The Dow Wilson Inspirational Award is one of the most coveted accolades a male Oregon track and field athlete can receive. It’s given annually to the team member who has proven to be inspirational and tenacious through hard work and leadership. Of all the story lines and hard work put in by the men of Oregon this year, two runners stood out — and one of those men was Mac Fleet.
Fleet, a redshirt junior from San Diego, Calif., is seeded number 11 (3:45.08) in the 1,500-meter run for the NCAA Track and Field Championships set to take place at Hayward Field this week, an impressive feat considering his two-year rebound from a navicular bone issue that could have potentially ended his career.
“When you look at what he did,” teammate Ben DeJarnette said, “the amount of time he was out with an injury that really showed no signs of getting better for two years, it speaks to his commitment and dedication that he was able to come back and now have what’s been an amazing season so far.”
Fleet describes his rehabilitation process as humbling. He isn’t afraid to admit the depression that came with being sidelined from his passion for months on end.
“I would get healthy, try to run and end up hurting myself again,” he said. “Then I’d start the process all over. It was frustrating.”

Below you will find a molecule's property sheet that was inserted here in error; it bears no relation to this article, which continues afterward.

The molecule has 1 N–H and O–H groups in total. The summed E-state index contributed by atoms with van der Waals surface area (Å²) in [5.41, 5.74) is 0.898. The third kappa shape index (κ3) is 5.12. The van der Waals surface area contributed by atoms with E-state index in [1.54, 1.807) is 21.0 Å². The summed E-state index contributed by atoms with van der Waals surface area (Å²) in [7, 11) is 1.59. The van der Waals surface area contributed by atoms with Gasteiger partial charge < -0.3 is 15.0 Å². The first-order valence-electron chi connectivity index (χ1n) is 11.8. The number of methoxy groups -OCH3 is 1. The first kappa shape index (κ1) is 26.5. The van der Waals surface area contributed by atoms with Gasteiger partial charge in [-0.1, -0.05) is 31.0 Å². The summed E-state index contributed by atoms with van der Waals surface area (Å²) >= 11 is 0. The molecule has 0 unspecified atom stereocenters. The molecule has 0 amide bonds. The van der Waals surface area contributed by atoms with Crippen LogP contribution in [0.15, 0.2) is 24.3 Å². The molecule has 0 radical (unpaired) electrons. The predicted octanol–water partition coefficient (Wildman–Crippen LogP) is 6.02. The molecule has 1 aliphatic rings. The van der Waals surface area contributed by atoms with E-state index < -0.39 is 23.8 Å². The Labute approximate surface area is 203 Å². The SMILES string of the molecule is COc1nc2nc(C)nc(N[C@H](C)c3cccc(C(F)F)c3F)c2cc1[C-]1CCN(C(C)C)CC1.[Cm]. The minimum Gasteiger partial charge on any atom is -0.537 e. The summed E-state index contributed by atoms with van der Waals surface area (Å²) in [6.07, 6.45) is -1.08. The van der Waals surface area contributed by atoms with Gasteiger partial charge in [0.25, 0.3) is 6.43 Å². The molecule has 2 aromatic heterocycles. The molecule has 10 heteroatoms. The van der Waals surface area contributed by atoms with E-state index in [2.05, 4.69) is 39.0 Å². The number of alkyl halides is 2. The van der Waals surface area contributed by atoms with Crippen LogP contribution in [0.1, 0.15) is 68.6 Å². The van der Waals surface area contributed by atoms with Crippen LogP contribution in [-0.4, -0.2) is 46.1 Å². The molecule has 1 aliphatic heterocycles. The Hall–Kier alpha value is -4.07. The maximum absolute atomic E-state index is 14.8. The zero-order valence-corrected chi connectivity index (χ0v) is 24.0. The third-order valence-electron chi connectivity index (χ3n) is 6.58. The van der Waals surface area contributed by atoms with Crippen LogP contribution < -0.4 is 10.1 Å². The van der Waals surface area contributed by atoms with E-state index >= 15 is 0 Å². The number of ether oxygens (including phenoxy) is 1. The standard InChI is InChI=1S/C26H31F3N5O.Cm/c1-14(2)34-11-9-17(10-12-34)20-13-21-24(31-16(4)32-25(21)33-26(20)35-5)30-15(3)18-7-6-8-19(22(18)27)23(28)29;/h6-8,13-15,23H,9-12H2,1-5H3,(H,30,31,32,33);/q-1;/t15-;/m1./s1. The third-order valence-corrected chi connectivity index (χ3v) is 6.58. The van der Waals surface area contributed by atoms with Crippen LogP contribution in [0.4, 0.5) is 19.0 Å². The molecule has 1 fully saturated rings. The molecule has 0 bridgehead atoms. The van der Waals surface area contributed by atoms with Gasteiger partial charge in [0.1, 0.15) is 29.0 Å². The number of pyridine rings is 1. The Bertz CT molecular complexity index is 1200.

He says his agony only intensified by watching his teammates train and compete without him.
Men’s distance coach Andy Powell says that his similar battle with injury as a student athlete at Stanford played a role in helping guide Fleet back to health, physically and emotionally.
“He was pretty down, and it certainly helped having gone through some of the same struggles he went through,” he said. “Knowing from personal experience the types of things that happen (when you’re injured), I would talk with him.”
He says he remembers seeing Fleet attempt to return to the track multiple times, only to find that the simplest runs left him in acute pain, making it hard for him to revel in his favorite pastime.
“It got to the point where he started enjoying it again, so we worked on getting him fit and got him back out there,” Powell said.
After qualifying for the championships at the western regionals in Austin, Texas, Fleet and his team return to Hayward to finish the year on their home turf and cap off another successful season.
He says he’s excited to come home for the championships as well as to have his parents in the crowd. He and his father share a special bond, being the only father-son pair to both hold California state championship titles.
“It’ll be nice to see my parents watching me again, especially if it’s on this track,” he said. “There’s nowhere like Hayward in the country.”
At 6-foot-3, people look up to him, but not just physically. Over the past few years, he has proven to be a dedicated leader by example, and the Dow Wilson award is a recognition of the facet of his personality that coaches, teammates and friends see every day.
“I think Mac is a natural leader,” DeJarnette said. “He’s a guy that even as a freshman felt at ease being someone people would look up to.”